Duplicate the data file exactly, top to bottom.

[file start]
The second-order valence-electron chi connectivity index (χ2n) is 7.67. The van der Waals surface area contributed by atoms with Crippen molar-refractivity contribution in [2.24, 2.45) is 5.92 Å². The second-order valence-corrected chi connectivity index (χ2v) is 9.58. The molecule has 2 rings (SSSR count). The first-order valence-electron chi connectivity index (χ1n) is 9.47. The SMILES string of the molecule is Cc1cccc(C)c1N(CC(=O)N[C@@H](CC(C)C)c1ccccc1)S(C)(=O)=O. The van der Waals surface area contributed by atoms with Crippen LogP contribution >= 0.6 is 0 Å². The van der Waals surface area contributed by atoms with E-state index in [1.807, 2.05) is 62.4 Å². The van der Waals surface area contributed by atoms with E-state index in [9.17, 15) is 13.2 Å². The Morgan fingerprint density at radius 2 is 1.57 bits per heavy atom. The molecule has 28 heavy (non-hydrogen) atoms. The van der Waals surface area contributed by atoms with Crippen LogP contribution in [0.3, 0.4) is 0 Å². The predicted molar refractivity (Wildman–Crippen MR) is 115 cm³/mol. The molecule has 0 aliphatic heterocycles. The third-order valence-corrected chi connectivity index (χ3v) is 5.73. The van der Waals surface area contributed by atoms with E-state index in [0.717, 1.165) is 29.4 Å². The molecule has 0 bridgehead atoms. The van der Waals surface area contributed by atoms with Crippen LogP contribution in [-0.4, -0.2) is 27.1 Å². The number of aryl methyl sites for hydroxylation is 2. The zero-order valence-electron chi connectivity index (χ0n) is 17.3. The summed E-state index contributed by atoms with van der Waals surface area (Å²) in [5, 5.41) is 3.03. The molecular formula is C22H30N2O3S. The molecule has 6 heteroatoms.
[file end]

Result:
The second-order valence-electron chi connectivity index (χ2n) is 7.67. The van der Waals surface area contributed by atoms with Crippen molar-refractivity contribution in [2.24, 2.45) is 5.92 Å². The second-order valence-corrected chi connectivity index (χ2v) is 9.58. The molecule has 2 rings (SSSR count). The first-order valence-electron chi connectivity index (χ1n) is 9.47. The SMILES string of the molecule is Cc1cccc(C)c1N(CC(=O)N[C@@H](CC(C)C)c1ccccc1)S(C)(=O)=O. The van der Waals surface area contributed by atoms with Crippen LogP contribution >= 0.6 is 0 Å². The van der Waals surface area contributed by atoms with E-state index in [1.807, 2.05) is 62.4 Å². The van der Waals surface area contributed by atoms with E-state index in [9.17, 15) is 13.2 Å². The Morgan fingerprint density at radius 2 is 1.57 bits per heavy atom. The molecule has 28 heavy (non-hydrogen) atoms. The van der Waals surface area contributed by atoms with Crippen LogP contribution in [0.3, 0.4) is 0 Å². The predicted molar refractivity (Wildman–Crippen MR) is 115 cm³/mol. The molecule has 0 aliphatic heterocycles. The third-order valence-corrected chi connectivity index (χ3v) is 5.73. The van der Waals surface area contributed by atoms with E-state index in [0.717, 1.165) is 29.4 Å². The molecule has 0 bridgehead atoms. The van der Waals surface area contributed by atoms with Crippen LogP contribution in [-0.4, -0.2) is 27.1 Å². The number of aryl methyl sites for hydroxylation is 2. The zero-order valence-electron chi connectivity index (χ0n) is 17.3. The summed E-state index contributed by atoms with van der Waals surface area (Å²) in [5, 5.41) is 3.03. The molecular formula is C22H30N2O3S. The molecule has 6 heteroatoms.